Year: 2016
Project Partner: Wiebke Majowski
Tasks: Conceptualisation, designing and implementation of the first “light” world



Illusive is a virtual journey between surreal worlds that give different emotions to the traveler. The voyage to the worlds is done by transforming and teleporting. This immersive experiment leads the viewer to different surroundings of phantasmal elements and should cause different perceptions.

This project was released in the class “Spatial Interaction — Perception in digital Spaces”, at the University of Arts Bremen taught by Prof. Tanja Diezmann. The main goal was to create and experiment with Virtual Reality (VR) spaces and -interactions. 


  1. The given VR headsets (Oculus Rift 2, Samsung Gear VR and Google Cardboard) had the limitation that they only tracked the head and/or the head movement. The controls were limited to just one button or additional input devices.


  2. To create spaces or any interactions in Virtual Reality, programming skills, 3D modelling skills, sound design and knowledge of game engines were required. These skills were mostly acquired as we went along.


  1. Our main goal was to create a space which does not lose any immersion. When we tested the given VR headsets and applications we noticed that the immersion disappears easily when it comes to movement within the space.
  2. We wanted to create a complete VR experience within the time frame and with the given challenges.


The inspiration for this work were the books: “The Little Prince” by Antoine de Saint-Exupéry and “Kino no Tabi” by Keiichi Sigsawa. We wanted to create a journey for the user to different planets and worlds. Due to the time restrictions and lack of previous knowledge relating to the subject we decided to limit the planets and worlds into just two: a “light” one and a “dark” one. Even though both worlds should evoke different emotions , they had to still be beautiful in their own way and give the user space for interpretation between the journey from the normal world to one of light and dark.

Moodboard for Illusive

Connecting the real world with the virtual world

To keep the immersion of travelling we started straight from the beginning. We dressed as flight attendants and explained and guided the user in how to use our “teleportation machine”. On one hand, this was supposed to create an association with the experience of flying on an airplane, and on the other, we could recreate the same scene in the VR space to give the illusion that they were now in the “virtual layer”. As the devices did not offer any way of tracking other body parts, we let the user sit in a certain position so they could see themselves sitting on the chair, see their hands and the curtains they were surrounded by in the real world before putting the on VR headset.

Transformation and Teleportation

As we could not track the body, we tried to create an explanation as to why the user would not be able to see themselves in the virtual space. Therefore, before the journey starts the robot-sounding audio guide of the teleportation machine explains that the user will be transformed into particles to start the journey. This is why the space afterwards is an in-between space which is not really tangible. The teleportation is inspired by Sci-Fi visualisation of teleportation which is often represented as circular and tunnel-like. Additionally, we worked to create an illusion of speed, as teleportation often feels immediate. The same teleportation repeats when the user is transformed back into reality.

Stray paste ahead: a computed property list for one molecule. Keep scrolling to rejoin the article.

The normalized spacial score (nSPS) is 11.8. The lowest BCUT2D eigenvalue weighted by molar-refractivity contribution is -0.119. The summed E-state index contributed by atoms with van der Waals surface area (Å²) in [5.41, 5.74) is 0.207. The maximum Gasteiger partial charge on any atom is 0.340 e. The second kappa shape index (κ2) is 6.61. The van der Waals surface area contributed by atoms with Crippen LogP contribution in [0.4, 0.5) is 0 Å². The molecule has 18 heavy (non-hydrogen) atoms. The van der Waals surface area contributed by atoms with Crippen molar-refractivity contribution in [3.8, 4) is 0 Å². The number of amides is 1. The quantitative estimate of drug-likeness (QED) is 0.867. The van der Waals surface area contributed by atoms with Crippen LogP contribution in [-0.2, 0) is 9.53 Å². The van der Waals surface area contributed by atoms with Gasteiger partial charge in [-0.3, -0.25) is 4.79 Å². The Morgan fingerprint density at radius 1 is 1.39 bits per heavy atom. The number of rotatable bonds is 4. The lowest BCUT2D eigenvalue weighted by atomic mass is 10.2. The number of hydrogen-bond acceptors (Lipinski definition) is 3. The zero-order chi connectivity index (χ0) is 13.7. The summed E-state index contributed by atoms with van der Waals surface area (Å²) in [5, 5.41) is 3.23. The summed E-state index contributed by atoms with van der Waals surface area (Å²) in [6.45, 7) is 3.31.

The Journey

The journey starts after the transformation and is made out to be like a ride on a vehicle. The user can look around and get an impression of the surroundings. In the first world we tried to evoke the feeling of weightlessness and flying by adding light colours and abstract hovering objects. The feeling was also supported by some positive music, which, in combination to the surroundings, should remind the user of something light, happy and sweet. 
After this, the user is transported into the next world, which is more of an opposite of the previous one. We wanted to create the opposite emotions of light and fluffy feelings. Instead, the viewer should get a heavy and small feeling. For this, we used geometric figures and stalagmites, moving elements and a change of light, until the passenger falls down a deep hole and gets back to reality. 


The implementation and build for this application was done by Unreal Engine 4 and was designed for the Oculus Rift 2 headset. We created some 3D assets by ourselves, but most assets are from Unreal Engine, as well as a few royalty free 3D models and some music.


Even though we had not managed to work on the interaction we were successful with experimenting with the digital spaces and movement. Moreover, we managed to keep the immersion as we noticed that people followed the guidance of the machine-voice, for example: when the user was to return back to the physical space, they had to put their hands back on their lap and look down. Certainly, with better technology and time we could improve the whole set up and eventually add better interactions to the VR environment. 

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